Weep Not, Child

by

Ngugi wa Thiong’o

Teachers and parents! Struggling with distance learning? Our Teacher Edition on Weep Not, Child can help.
Njoroge’s older half-brother, and one of Njeri’s sons. Kori is a gifted storyteller who often brings news home from Nairobi, where he becomes increasingly involved in political resistance. Indeed, it is Kori who often tells tales of Jomo Kenyatta—stories that rouse Njoroge and his family members. Kori eventually joins the Mau Mau, along with Boro. Because of this, Jacobo decides to detain him by capturing him when he accidentally breaks curfew with Njeri one night. And although the government quickly releases Njeri after Ngotho’s family pays the necessary fines, they keep Kori in prison, and Njoroge fears at the end of the novel that he be killed in detention.

Kori Quotes in Weep Not, Child

The Weep Not, Child quotes below are all either spoken by Kori or refer to Kori. For each quote, you can also see the other characters and themes related to it (each theme is indicated by its own dot and icon, like this one:
Division and Conquest Theme Icon
). Note: all page numbers and citation info for the quotes below refer to the Penguin edition of Weep Not, Child published in 1964.
Chapter 10 Quotes

Was he a man any longer, he who had watched his wife and son taken away because of breaking the curfew without a word of protest? Was this cowardice? It was cowardice, cowardice of the worst sort. He stood up and rushed to the door like a madman. It was too late. He came back to his seat, a defeated man, a man who cursed himself for being a man with a lost manhood. He now knew that even that waiting had been a form of cowardice, putting off of action.

Related Characters: Ngotho, Njeri, Kori
Page Number: 89
Explanation and Analysis:
Get the entire Weep Not, Child LitChart as a printable PDF.
Weep Not, Child PDF

Kori Character Timeline in Weep Not, Child

The timeline below shows where the character Kori appears in Weep Not, Child. The colored dots and icons indicate which themes are associated with that appearance.
Chapter 2
Division and Conquest Theme Icon
Violence and Revenge Theme Icon
Hope, Progress, and Disillusionment Theme Icon
...with his family to listen to stories. Included in this group are his older brothers, Kori and Boro. “Boro, who had been to the war, did not know many tribal stories,”... (full context)
Division and Conquest Theme Icon
Land Ownership and Power Theme Icon
On this particular night, many family members are present. “Boro, Kori, and Kamau were all sons of Njeri, Ngotho’s eldest wife,” Ngũgĩ writes. “Njoroge’s only true... (full context)
Division and Conquest Theme Icon
Violence and Revenge Theme Icon
Hope, Progress, and Disillusionment Theme Icon
Land Ownership and Power Theme Icon
...spent his time working for Mr. Howlands, “waiting for the prophecy to be fulfilled.” When Kori asks if he thinks this will ever actually happen, though, Ngotho says he doesn’t know.... (full context)
Chapter 5
Division and Conquest Theme Icon
Violence and Revenge Theme Icon
Hope, Progress, and Disillusionment Theme Icon
Land Ownership and Power Theme Icon
Boro and Kori leave home to live in Nairobi. After their departure, Kamau and Njoroge contemplate what it... (full context)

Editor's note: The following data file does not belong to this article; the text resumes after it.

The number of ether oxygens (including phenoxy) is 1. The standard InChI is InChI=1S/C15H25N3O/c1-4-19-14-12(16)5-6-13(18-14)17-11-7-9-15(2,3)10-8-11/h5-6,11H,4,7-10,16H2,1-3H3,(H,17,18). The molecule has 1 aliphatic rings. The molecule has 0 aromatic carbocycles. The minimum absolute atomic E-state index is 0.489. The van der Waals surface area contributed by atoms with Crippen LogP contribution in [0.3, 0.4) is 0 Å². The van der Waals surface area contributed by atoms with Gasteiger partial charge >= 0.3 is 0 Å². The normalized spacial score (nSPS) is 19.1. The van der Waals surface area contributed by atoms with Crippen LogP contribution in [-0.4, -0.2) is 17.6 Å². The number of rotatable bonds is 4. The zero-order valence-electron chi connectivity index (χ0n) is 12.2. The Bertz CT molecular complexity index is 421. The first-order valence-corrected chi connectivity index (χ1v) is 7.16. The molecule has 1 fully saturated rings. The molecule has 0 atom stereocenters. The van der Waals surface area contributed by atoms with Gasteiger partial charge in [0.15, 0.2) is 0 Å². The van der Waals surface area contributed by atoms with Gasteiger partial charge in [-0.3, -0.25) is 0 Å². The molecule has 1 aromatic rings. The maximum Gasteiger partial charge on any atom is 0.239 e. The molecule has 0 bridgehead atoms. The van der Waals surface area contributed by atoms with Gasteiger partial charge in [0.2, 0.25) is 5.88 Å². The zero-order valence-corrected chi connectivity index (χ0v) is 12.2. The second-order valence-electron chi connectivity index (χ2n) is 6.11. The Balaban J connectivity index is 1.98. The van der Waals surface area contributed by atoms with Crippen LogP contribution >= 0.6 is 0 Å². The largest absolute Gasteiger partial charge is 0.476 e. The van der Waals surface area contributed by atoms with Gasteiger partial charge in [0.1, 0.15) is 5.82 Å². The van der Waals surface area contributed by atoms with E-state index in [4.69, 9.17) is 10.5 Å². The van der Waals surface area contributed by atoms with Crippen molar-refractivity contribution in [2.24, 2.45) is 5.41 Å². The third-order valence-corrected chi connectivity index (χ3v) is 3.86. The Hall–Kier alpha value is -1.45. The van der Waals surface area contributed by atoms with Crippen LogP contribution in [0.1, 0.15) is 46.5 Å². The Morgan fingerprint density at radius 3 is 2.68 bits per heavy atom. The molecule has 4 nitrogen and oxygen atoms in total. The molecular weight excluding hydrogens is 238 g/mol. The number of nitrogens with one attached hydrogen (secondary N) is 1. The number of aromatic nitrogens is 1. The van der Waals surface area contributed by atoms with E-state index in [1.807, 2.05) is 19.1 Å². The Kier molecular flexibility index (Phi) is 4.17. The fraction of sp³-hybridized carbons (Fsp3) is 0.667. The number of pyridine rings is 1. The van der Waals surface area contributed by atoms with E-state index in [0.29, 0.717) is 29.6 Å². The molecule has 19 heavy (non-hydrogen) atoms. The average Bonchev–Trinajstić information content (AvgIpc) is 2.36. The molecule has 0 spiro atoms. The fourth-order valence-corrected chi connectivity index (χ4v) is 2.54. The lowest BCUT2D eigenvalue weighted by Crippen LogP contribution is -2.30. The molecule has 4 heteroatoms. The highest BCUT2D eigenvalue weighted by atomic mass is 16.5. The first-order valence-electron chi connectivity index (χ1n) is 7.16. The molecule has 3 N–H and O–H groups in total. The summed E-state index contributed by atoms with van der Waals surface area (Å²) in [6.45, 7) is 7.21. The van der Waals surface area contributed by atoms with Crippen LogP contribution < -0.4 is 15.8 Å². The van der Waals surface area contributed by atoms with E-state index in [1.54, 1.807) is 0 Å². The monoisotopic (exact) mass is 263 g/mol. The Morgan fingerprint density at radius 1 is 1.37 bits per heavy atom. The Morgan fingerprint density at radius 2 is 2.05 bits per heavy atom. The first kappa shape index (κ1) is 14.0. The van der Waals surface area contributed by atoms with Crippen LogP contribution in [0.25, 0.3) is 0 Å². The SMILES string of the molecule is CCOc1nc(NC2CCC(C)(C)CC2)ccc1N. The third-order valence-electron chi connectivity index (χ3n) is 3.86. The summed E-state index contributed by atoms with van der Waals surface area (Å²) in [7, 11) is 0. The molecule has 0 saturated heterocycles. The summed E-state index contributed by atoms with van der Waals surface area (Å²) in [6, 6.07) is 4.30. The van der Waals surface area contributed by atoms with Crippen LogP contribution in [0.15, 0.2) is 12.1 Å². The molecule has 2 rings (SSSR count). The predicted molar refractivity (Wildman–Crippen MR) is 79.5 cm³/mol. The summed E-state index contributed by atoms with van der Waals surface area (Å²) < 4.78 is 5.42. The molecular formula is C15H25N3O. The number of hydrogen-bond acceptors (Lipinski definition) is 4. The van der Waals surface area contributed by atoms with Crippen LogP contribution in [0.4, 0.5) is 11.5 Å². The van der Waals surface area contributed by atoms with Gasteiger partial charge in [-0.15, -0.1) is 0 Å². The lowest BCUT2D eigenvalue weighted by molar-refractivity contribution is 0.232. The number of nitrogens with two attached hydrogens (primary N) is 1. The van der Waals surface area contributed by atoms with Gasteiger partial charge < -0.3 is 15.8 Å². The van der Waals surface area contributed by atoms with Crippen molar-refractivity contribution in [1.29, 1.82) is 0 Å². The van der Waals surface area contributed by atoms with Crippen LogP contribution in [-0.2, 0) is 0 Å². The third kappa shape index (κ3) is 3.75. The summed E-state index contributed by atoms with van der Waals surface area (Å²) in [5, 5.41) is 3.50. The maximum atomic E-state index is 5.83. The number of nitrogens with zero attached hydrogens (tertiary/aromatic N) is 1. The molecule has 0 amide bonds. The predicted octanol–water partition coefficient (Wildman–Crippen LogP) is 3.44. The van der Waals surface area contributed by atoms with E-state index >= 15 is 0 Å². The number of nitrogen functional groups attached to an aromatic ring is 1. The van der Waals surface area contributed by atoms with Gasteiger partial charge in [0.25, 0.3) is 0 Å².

Chapter 6
Division and Conquest Theme Icon
Hope, Progress, and Disillusionment Theme Icon
When Kori and Boro visit home, they bring friends from Nairobi—friends who are politically active and passionate... (full context)
Chapter 7
Hope, Progress, and Disillusionment Theme Icon
...raise, and so he gives his brother his extra earnings. In conjunction with money that Kori lends him, Njoroge is able to return to school. (full context)
Chapter 8
Division and Conquest Theme Icon
Violence and Revenge Theme Icon
Pride and Honor vs. Guilt and Shame Theme Icon
...as he greets his brother. “I don’t know,” Boro answers, referring to the fact that Kori has been captured by white settlers. Apparently, Boro was also captured but managed to escape.... (full context)
Division and Conquest Theme Icon
Violence and Revenge Theme Icon
Pride and Honor vs. Guilt and Shame Theme Icon
...happened to her sons, Njeri says, “Why do they oppress the black people?” In response, Kori says that the white settlers want to “oppress people” before Jomo’s trial, since “they know... (full context)
Chapter 9
Violence and Revenge Theme Icon
Hope, Progress, and Disillusionment Theme Icon
Pride and Honor vs. Guilt and Shame Theme Icon
That night, news reaches Njoroge’s village that Jomo has lost his trial. Kori explains that the entire hearing was rigged, and Ngotho becomes afraid of the fact that... (full context)
Chapter 10
Violence and Revenge Theme Icon
...Boro—“are bringing trouble in the village.” As such, he suggests that they arrest Boro and Kori because this would make it easier to “keep an eye on” Ngotho, who Jacobo upholds... (full context)
Violence and Revenge Theme Icon
Pride and Honor vs. Guilt and Shame Theme Icon
Late that night, Ngotho sits in Nyokabi’s hut. Eventually, Kori and Njeri retire to Njeri’s hut, and as they do so, police officers tell them... (full context)
Violence and Revenge Theme Icon
Pride and Honor vs. Guilt and Shame Theme Icon
...breaking curfew isn’t a serious infraction, Njeri is released after her family pays a fine. Kori, however, is not. Instead, he’s sent to a detention camp “without trial.” Despite this outcome,... (full context)
Chapter 11
Division and Conquest Theme Icon
Violence and Revenge Theme Icon
Hope, Progress, and Disillusionment Theme Icon
After Kori is arrested, things only get worse. “No one could tell when he might be arrested... (full context)